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United States Department of Agriculture

Agricultural Research Service

Title: Appearance of Labeled Beta-Carotene, Lutein, Retinol, and Phylloquinone in Plasma after Consumption of Isotopically-Labeled Kale.

item Novotny, Janet
item Kurilich, Anne - DAIRY MANAGEMENT
item Britz, Steven
item Baer, David
item Clevidence, Beverly

Submitted to: Journal of Lipid Research
Publication Type: Abstract Only
Publication Acceptance Date: April 15, 2004
Publication Date: April 15, 2004
Citation: Novotny Dura, J., Kurilich, A.C., Britz, S.J., Baer, D.J., Clevidence, B.A. 2004. Appearance of labeled beta-carotene, lutein, retinol, and phylloquinone in plasma after consumption of isotopically-labeled kale. Journal of Lipid Research 46:1896-903

Technical Abstract: To investigate the bioavailability of nutrients from a green, leafy vegetable, isotopically-labeled kale was produced and used in a human feeding trial. Kale was chosen because of its high content of both beta-carotene and lutein. The kale was grown in a sealed chamber in the presence of carbon-13 dioxide (99% enrichment) to produce fully labeled plants. After harvest, blanched kale (400 g single dose) was ingested by 6 volunteers with 30 g safflower oil. The kale dose supplied approximately 20 mg of both beta-carotene and lutein and 70 micrograms of phylloquinone. Serial plasma samples were analyzed for labeled and unlabeled analytes by LC-MS. Peak concentrations (mean+/-SD) of labeled analytes were found to be as follows: 0.063+/-0.031 micromolar for beta-carotene, 0.077+/-0.029 micromolar for retinol, 0.39+/-0.08 micromolar for lutein, and 1.55+/-0.76 nanomolar for phylloquinone. The inter-individual variability in area under the plasma analyte concentration-time curves were as follows: 41% for beta-carotene, 37% for lutein, 30% for retinol, 67% for phylloquinone. The peak analyte concentrations represented the following percentages of dose: 0.6% for beta-carotene, 3.6% for lutein, 0.7% of molar beta-carotene dose for retinol, and 0.4% of dose for phylloquinone. The isotopic labeling of kale combined with its use in a human feeding trial provides a unique way to examine the comparative bioavailability of nutrients.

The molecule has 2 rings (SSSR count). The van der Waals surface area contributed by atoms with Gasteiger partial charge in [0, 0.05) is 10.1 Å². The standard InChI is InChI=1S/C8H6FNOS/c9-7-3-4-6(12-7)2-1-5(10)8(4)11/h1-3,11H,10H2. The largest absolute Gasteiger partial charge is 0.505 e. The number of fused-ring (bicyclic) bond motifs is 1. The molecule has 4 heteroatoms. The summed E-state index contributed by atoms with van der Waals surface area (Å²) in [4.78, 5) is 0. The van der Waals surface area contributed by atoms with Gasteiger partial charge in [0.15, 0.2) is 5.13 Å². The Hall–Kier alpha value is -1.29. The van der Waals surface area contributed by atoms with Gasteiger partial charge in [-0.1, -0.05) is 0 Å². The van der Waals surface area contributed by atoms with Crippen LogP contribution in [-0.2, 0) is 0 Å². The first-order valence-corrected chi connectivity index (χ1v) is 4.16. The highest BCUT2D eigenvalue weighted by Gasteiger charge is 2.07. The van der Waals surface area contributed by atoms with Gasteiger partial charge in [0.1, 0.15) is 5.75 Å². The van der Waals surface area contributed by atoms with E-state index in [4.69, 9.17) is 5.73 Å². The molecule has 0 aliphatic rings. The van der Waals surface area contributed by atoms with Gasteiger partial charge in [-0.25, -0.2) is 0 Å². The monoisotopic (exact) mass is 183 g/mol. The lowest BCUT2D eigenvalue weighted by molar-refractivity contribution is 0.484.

Last Modified: 4/22/2015
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